Once you have that foundation, then you can really begin expecting commanders to (at least) understand their environment better and make more informed decisions.
The military could benefit greatly by tapping into the entrepreneurial culture and mindset fostered by places like the Harvard Business School rather than focusing on an insular career model that rewards the maintaining of the status quo from the most energetic and innovative members (the young) and withholding the freedom to innovate until they’re so entrenched in the system they won’t be interested (or have the energy) to change.
Now, I’ve got a couple of issues with the article. First, I think the article fetishizes business schools a bit too much and as you’ll see from the comments section there are tons of example of successful entrepreneurs that haven’t gone to such schools. There’s also seems to be a general belief that an advanced degree confers some sort of secret knowledge or perspective. What really seems to be going on there is that advanced degrees (perhaps from only select institutions) are used as a proxy for such knowledge based on the belief that only the most innovative, imaginative, motivated, etc. could be successful in such programs.
I’m just not sure that assumption has ever been demonstrated to be true.
Also, I fear it excludes many, many people who may have the very skills that Kohlmann is talking about but did not attend such schools. As Mrs. TwShiloh says ‘Advanced degrees are more about endurance than brilliance.’ That’s not to denigrate the work that goes into degrees (Mrs. TwShiloh and myself have a couple under our own belts) but I’m just not sure they ‘make’ innovative and ‘disruptive’ thinkers. They may (may) provide focus, context, and other tools that enhance ability but I’m not sure they can create such people. After all, how many graduates of Harvard Business School go on to rather unimaginative or unremarkable careers?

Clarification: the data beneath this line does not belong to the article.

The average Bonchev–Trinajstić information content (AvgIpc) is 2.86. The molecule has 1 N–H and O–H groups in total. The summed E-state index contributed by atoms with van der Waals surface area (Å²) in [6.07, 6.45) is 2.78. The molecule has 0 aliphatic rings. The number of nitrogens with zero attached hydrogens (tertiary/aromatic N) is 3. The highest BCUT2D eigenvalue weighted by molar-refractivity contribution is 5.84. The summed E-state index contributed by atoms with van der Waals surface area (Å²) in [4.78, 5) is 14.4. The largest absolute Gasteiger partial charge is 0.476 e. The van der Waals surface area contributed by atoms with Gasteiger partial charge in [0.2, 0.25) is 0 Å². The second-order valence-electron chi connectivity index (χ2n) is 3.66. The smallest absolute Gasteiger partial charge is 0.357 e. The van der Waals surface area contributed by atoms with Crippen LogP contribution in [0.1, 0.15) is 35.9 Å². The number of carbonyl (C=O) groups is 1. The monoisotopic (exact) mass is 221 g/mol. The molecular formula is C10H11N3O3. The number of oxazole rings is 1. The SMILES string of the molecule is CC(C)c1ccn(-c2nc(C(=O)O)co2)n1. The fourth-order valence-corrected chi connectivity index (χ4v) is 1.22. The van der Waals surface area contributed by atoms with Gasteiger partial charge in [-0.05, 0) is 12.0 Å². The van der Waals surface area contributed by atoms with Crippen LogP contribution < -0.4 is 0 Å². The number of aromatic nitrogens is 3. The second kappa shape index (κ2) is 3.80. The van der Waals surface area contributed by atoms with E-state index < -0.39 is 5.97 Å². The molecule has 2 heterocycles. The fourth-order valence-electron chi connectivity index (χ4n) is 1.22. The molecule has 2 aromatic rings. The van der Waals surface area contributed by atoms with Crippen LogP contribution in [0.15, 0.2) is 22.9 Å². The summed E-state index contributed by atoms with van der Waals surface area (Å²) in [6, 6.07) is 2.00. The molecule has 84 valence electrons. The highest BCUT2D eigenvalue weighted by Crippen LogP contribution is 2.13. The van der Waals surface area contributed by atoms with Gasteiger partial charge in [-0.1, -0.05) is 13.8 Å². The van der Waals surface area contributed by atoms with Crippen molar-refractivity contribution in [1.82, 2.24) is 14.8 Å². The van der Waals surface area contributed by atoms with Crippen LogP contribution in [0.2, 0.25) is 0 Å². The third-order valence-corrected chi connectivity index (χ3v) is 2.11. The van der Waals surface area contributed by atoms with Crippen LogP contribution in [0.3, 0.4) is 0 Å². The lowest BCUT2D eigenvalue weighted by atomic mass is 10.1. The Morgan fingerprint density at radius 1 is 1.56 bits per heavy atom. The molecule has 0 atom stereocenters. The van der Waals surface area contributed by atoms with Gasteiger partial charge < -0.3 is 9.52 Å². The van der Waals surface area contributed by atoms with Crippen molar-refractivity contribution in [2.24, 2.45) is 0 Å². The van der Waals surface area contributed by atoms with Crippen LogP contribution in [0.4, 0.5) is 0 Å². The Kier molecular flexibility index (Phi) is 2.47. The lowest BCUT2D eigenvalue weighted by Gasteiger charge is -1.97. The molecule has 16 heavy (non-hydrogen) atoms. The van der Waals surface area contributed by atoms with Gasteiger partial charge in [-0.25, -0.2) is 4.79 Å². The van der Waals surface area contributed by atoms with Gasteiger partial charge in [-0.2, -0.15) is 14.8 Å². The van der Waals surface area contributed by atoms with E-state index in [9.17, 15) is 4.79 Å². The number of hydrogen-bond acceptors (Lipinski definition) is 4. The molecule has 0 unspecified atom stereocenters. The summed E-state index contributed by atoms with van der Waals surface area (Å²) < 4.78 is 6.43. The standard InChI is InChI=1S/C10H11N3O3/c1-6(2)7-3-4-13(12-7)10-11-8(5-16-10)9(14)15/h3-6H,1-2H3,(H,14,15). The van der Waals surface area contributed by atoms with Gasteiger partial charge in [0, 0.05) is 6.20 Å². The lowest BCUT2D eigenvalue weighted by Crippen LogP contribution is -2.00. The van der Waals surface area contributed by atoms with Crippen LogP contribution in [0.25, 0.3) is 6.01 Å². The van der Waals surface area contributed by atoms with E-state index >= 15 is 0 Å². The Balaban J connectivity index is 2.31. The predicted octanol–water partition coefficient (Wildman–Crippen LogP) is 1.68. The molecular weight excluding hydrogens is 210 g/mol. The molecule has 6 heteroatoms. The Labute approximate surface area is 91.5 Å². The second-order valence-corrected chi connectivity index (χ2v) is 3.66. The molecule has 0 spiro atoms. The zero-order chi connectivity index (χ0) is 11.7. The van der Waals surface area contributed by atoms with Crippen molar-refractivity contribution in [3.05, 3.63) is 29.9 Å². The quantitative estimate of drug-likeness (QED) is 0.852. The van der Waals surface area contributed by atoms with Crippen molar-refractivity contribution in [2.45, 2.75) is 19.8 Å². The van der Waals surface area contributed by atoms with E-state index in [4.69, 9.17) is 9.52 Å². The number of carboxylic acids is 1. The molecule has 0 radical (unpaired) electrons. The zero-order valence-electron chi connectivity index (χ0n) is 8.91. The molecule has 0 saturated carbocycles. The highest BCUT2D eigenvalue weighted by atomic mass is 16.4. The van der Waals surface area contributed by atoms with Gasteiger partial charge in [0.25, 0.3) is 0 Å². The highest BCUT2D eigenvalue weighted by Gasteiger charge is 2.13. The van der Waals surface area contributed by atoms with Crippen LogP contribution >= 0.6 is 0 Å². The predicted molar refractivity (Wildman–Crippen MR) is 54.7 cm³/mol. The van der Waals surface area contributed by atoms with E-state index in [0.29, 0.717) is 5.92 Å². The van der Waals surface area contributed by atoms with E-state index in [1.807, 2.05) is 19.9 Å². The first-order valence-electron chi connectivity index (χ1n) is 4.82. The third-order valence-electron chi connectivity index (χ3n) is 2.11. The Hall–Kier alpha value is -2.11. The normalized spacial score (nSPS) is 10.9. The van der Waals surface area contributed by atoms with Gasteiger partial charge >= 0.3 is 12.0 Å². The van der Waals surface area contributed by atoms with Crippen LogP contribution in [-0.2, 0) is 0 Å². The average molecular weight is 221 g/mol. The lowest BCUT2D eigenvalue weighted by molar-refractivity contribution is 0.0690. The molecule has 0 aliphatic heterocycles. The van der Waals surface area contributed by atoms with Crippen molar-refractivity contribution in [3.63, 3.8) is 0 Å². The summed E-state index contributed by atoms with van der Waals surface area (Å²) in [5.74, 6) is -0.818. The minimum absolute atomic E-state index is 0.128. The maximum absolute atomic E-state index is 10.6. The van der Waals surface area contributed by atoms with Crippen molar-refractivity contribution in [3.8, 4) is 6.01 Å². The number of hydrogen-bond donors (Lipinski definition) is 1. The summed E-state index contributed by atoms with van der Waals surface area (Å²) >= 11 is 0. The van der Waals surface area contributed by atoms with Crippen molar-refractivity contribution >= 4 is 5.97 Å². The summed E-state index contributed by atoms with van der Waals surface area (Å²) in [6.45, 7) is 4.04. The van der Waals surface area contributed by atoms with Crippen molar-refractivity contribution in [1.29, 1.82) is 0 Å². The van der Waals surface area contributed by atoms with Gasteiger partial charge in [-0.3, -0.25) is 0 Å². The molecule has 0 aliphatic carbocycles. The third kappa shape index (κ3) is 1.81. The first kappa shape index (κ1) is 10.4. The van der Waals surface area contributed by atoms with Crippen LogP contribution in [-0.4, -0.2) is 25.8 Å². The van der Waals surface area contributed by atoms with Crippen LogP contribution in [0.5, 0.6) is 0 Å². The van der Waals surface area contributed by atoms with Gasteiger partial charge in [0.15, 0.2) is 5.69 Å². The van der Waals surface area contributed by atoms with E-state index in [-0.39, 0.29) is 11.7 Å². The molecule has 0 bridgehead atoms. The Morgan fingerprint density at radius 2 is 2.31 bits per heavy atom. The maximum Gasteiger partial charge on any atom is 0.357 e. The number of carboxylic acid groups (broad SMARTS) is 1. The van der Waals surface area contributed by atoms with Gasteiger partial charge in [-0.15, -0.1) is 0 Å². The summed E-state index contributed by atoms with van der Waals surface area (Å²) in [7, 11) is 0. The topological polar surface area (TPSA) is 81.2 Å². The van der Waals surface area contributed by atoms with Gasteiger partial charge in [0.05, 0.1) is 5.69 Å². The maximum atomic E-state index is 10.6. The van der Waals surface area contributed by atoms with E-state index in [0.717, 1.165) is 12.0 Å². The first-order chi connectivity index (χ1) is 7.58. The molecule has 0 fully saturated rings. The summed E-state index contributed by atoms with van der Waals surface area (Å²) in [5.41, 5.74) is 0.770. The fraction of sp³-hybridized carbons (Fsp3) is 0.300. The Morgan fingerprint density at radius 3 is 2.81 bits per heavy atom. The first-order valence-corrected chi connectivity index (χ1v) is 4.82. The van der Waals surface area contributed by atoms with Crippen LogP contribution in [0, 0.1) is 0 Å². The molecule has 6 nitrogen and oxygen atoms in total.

Putting that aside, my other issue is the idea that ‘entrepreneurs’ are the answer to our problems. I think that’s a cultural bias we have as Americans to always look to the business sector as the solution to our problems.** After all, Newton, Gallileo and Einstein weren’t entrepreneurs yet were clearly ‘disruptive thinkers’. So, like above, focusing on entrepreneurs risks excluding other, important thinkers who can provide the disruption we might need. I suspect some people are using the term broadly but it’s not clear.